Gael Linn’s «Amharc Éireann» Film Series, 1956–1964
This book, the first full-length investigation of the Amharc Éireann series as a historical artefact, makes an original and important contribution to our understanding of the complexities of twentieth-century Irish history.
The politicians and civil servants of the Lemass era were more than willing to throw out the baby with the bathwater, so hard as Ó Laoghaire might have tried to unite Irish and modernization in the official mind, his plea fell on deaf ears – the language was cast aside and left to fend for itself, as an uncomfortable reminder of the failures of poor, backward Ireland. A corner was turned during this period in the definition of government priorities, away from the traditional policy of promoting and protecting the language as a marker of Irish national identity, and toward free market commercial and economic success.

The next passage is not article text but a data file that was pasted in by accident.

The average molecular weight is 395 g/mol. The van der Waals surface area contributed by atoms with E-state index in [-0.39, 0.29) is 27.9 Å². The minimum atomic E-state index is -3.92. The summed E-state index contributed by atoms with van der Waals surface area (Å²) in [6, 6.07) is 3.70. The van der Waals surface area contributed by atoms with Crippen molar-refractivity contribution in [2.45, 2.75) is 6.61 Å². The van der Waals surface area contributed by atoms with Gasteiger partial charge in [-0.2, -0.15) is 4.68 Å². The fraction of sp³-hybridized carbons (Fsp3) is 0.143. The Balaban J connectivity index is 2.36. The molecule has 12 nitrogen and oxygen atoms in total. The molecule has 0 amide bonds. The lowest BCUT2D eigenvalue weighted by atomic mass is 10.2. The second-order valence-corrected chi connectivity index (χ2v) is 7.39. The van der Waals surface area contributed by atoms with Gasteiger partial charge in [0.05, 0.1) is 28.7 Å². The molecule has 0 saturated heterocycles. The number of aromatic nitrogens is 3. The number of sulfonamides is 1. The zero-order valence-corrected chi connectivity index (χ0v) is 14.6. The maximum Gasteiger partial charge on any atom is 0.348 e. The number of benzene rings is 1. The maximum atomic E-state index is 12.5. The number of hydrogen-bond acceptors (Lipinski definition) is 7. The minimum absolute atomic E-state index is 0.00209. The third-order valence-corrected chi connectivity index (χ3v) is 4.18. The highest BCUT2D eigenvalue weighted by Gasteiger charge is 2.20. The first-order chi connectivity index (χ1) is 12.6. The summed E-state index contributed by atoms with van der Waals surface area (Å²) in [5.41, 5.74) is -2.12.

The next thirty-odd years saw a decline in stature of the Irish language in the Republic, which was also reflected in the decline in Irish-language television, as RTÉ quickly decided that commercial needs overrode cultural and Irish programming continued to fall as a percentage of the total from the 1960s onwards.1 The Language Freedom movement of 1964, which was really a freedom from Irish movement, was a prelude to the election campaign of Fine Gael in 1972, which promised to end the compulsory status of Irish in the school syllabus. In the early 1970s, this was partly a result of the fact that nationalism of any stripe, including linguistic, fell out of favour thanks to the violence in Northern Ireland. Thanks to this unwillingness on the part of the state to protect the language within the new context of political and economic...
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